The Buddy System
A single close friendship can ease a boy’s passage through middle school. But what if your son can’t find a pal?
Photograph by Digital Vision.
Recently both of our oldest sons switched schools for junior high. While in many ways each of their transitions were smooth, both of us were surprised that these two terrific, well-adjusted, handsome (natch) boys seemed at first—at least to their parents—to have no friends.
We reacted to this information in manners befitting our personalities. Josh gently encouraged his son to pick up the phone and call his elementary-school pals; his son resisted, saying he wanted to move on. Elizabeth, on the other hand, went full-on helicopter. After a call to her son’s adviser revealed the not-encouraging fact that he’d been eating lunch with that same adviser, she phoned the school counselor, who assured her that her son wasn’t roaming the halls by himself and that this temporary friendlessness was in the range of normal, especially for introverted boys like her son. “He’s still most likely putting all his energy into getting to the right classroom for each class, not to mention finding the bathroom,” she said. Needless to say, soon Elizabeth was asking her son for the names of everyone he ate lunch with, much to her son’s disgust.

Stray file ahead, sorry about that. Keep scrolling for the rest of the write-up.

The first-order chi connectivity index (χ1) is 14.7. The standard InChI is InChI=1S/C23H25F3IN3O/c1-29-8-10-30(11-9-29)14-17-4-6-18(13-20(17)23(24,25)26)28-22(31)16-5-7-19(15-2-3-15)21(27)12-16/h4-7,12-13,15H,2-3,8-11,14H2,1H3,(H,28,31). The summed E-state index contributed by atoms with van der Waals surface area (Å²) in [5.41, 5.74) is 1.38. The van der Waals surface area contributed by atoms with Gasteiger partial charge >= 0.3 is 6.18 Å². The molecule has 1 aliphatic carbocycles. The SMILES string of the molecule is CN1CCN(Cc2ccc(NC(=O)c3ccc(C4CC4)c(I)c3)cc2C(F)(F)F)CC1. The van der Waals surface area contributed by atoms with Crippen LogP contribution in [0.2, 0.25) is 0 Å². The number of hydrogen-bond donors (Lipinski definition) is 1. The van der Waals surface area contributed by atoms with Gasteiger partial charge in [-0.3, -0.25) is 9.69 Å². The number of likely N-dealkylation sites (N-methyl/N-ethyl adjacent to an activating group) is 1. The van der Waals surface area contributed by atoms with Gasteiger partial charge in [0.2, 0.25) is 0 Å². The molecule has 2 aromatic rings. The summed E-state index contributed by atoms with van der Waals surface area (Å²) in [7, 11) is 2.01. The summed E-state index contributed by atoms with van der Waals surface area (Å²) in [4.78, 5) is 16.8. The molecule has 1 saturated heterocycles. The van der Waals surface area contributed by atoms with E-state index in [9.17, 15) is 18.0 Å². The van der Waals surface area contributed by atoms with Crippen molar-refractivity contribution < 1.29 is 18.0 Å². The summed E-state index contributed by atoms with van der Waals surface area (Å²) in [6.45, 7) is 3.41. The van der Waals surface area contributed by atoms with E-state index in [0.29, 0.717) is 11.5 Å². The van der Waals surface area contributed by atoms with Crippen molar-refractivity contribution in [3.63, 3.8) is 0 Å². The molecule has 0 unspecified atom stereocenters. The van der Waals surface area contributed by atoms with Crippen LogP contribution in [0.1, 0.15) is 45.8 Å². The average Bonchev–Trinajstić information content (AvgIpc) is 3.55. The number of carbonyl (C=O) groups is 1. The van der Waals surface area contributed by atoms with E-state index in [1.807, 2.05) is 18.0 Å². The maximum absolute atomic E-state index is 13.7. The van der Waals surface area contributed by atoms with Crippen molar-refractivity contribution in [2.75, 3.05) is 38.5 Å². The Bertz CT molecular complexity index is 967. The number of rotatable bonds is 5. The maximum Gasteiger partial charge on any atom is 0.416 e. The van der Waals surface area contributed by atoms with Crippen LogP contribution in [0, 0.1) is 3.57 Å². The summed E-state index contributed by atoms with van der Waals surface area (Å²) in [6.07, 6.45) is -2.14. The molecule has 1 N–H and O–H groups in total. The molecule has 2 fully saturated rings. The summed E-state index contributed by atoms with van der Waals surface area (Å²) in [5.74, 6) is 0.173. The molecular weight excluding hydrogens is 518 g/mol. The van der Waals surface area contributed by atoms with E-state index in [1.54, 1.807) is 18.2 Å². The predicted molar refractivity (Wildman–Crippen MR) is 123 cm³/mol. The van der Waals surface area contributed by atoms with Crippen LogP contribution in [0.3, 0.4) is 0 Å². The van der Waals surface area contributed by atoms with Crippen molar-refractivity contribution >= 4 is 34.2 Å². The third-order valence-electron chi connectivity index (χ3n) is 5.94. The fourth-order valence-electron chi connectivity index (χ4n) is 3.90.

We remember from our own treacherous passages through junior high how strong friendships can ease the pain of those change-filled years. Josh and his best friend from childhood, Dooley, lived on the same street and attended the same middle school. Though they both made other friends, the two were joined at the shoulder most days from breakfast, which Josh often ate at Dooley's house (where Carnation Breakfast Drinks were an accepted alternative to oatmeal), through dinner, which Dooley often ate at Josh's father's house (where reading a Tintin book at the table was by no means considered rude).
In fact, decades of research have shown that kids with close friendships are healthier, do better in school, and don’t get bullied as often. Friendships also can minimize the negative impacts of family problems and, according to Dr. William M. Bukowski, a psychologist who researches friendships at Concordia University in Montreal, make kids less anxious about trying new things. In one University of Virginia study, researchers placed students wearing heavy backpacks at the base of a hill and asked them to estimate its steepness. The participants who stood next to a friend gave lower estimates than those who were alone.
Perhaps most important, friendships can validate kids in a way that sticks more than their parents’ You rock! praise. “Kids know that parents are supposed to love their children,” says Bukowski. “But when someone shows you affection who doesn’t have to, it has a stronger effect.”